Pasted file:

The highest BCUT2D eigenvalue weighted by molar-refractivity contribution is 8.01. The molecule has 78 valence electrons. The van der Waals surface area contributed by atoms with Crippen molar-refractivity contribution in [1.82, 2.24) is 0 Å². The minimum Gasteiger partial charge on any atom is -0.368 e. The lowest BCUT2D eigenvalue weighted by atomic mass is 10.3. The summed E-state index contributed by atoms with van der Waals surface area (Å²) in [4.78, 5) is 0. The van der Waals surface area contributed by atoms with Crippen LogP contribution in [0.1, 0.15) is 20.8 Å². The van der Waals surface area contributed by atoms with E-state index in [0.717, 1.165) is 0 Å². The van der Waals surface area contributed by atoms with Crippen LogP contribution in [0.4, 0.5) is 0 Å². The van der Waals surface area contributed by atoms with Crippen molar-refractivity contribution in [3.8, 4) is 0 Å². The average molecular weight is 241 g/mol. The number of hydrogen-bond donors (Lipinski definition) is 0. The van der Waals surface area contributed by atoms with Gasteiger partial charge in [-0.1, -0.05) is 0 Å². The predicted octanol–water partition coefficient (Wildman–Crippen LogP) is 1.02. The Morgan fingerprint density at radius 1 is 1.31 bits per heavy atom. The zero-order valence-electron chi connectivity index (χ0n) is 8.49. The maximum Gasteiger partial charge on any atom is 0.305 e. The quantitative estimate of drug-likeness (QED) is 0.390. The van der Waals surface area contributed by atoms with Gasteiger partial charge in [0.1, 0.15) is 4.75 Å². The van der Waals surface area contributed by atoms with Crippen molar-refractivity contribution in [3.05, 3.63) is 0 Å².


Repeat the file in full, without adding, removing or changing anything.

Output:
The highest BCUT2D eigenvalue weighted by molar-refractivity contribution is 8.01. The molecule has 78 valence electrons. The van der Waals surface area contributed by atoms with Crippen molar-refractivity contribution in [1.82, 2.24) is 0 Å². The minimum Gasteiger partial charge on any atom is -0.368 e. The lowest BCUT2D eigenvalue weighted by atomic mass is 10.3. The summed E-state index contributed by atoms with van der Waals surface area (Å²) in [4.78, 5) is 0. The van der Waals surface area contributed by atoms with Crippen LogP contribution in [0.1, 0.15) is 20.8 Å². The van der Waals surface area contributed by atoms with E-state index in [0.717, 1.165) is 0 Å². The van der Waals surface area contributed by atoms with Crippen LogP contribution in [0.4, 0.5) is 0 Å². The van der Waals surface area contributed by atoms with Crippen molar-refractivity contribution in [3.8, 4) is 0 Å². The average molecular weight is 241 g/mol. The number of hydrogen-bond donors (Lipinski definition) is 0. The van der Waals surface area contributed by atoms with Gasteiger partial charge in [-0.1, -0.05) is 0 Å². The predicted octanol–water partition coefficient (Wildman–Crippen LogP) is 1.02. The Morgan fingerprint density at radius 1 is 1.31 bits per heavy atom. The zero-order valence-electron chi connectivity index (χ0n) is 8.49. The maximum Gasteiger partial charge on any atom is 0.305 e. The quantitative estimate of drug-likeness (QED) is 0.390. The van der Waals surface area contributed by atoms with Gasteiger partial charge in [0.1, 0.15) is 4.75 Å². The van der Waals surface area contributed by atoms with Crippen molar-refractivity contribution in [3.05, 3.63) is 0 Å².